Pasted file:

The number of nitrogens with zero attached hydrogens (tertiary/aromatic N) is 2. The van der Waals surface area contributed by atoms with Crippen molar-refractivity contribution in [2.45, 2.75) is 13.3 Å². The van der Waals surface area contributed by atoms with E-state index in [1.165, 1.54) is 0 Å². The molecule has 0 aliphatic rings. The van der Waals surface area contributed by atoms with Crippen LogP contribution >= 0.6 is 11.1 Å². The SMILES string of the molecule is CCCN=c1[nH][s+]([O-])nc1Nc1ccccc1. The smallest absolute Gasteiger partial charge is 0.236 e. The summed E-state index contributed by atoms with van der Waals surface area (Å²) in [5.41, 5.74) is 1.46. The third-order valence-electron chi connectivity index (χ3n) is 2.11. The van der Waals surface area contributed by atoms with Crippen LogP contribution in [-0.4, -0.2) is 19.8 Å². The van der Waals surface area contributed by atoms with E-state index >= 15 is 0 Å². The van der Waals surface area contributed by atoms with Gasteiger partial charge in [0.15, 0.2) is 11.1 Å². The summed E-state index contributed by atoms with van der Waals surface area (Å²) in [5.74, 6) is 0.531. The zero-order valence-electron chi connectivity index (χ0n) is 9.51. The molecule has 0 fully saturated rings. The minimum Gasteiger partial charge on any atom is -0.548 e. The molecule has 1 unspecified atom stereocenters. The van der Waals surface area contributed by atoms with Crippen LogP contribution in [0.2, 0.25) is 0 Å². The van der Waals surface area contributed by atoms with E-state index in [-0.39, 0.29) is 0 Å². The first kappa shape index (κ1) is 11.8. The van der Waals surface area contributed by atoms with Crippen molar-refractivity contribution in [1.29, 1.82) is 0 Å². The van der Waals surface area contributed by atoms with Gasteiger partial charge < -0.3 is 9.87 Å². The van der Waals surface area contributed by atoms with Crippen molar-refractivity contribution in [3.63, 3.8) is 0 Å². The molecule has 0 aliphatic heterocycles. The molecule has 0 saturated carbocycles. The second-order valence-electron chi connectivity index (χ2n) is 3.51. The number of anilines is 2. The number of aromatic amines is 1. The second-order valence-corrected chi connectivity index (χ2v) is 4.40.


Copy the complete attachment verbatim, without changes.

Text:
The number of nitrogens with zero attached hydrogens (tertiary/aromatic N) is 2. The van der Waals surface area contributed by atoms with Crippen molar-refractivity contribution in [2.45, 2.75) is 13.3 Å². The van der Waals surface area contributed by atoms with E-state index in [1.165, 1.54) is 0 Å². The molecule has 0 aliphatic rings. The van der Waals surface area contributed by atoms with Crippen LogP contribution >= 0.6 is 11.1 Å². The SMILES string of the molecule is CCCN=c1[nH][s+]([O-])nc1Nc1ccccc1. The smallest absolute Gasteiger partial charge is 0.236 e. The summed E-state index contributed by atoms with van der Waals surface area (Å²) in [5.41, 5.74) is 1.46. The third-order valence-electron chi connectivity index (χ3n) is 2.11. The van der Waals surface area contributed by atoms with Crippen LogP contribution in [-0.4, -0.2) is 19.8 Å². The van der Waals surface area contributed by atoms with E-state index >= 15 is 0 Å². The van der Waals surface area contributed by atoms with Gasteiger partial charge in [0.15, 0.2) is 11.1 Å². The summed E-state index contributed by atoms with van der Waals surface area (Å²) in [5.74, 6) is 0.531. The zero-order valence-electron chi connectivity index (χ0n) is 9.51. The molecule has 0 fully saturated rings. The minimum Gasteiger partial charge on any atom is -0.548 e. The molecule has 1 unspecified atom stereocenters. The van der Waals surface area contributed by atoms with Crippen LogP contribution in [0.2, 0.25) is 0 Å². The van der Waals surface area contributed by atoms with E-state index in [-0.39, 0.29) is 0 Å². The first kappa shape index (κ1) is 11.8. The van der Waals surface area contributed by atoms with Crippen molar-refractivity contribution in [1.29, 1.82) is 0 Å². The van der Waals surface area contributed by atoms with Gasteiger partial charge < -0.3 is 9.87 Å². The van der Waals surface area contributed by atoms with Crippen molar-refractivity contribution in [3.63, 3.8) is 0 Å². The molecule has 0 aliphatic heterocycles. The molecule has 0 saturated carbocycles. The second-order valence-electron chi connectivity index (χ2n) is 3.51. The number of anilines is 2. The number of aromatic amines is 1. The second-order valence-corrected chi connectivity index (χ2v) is 4.40.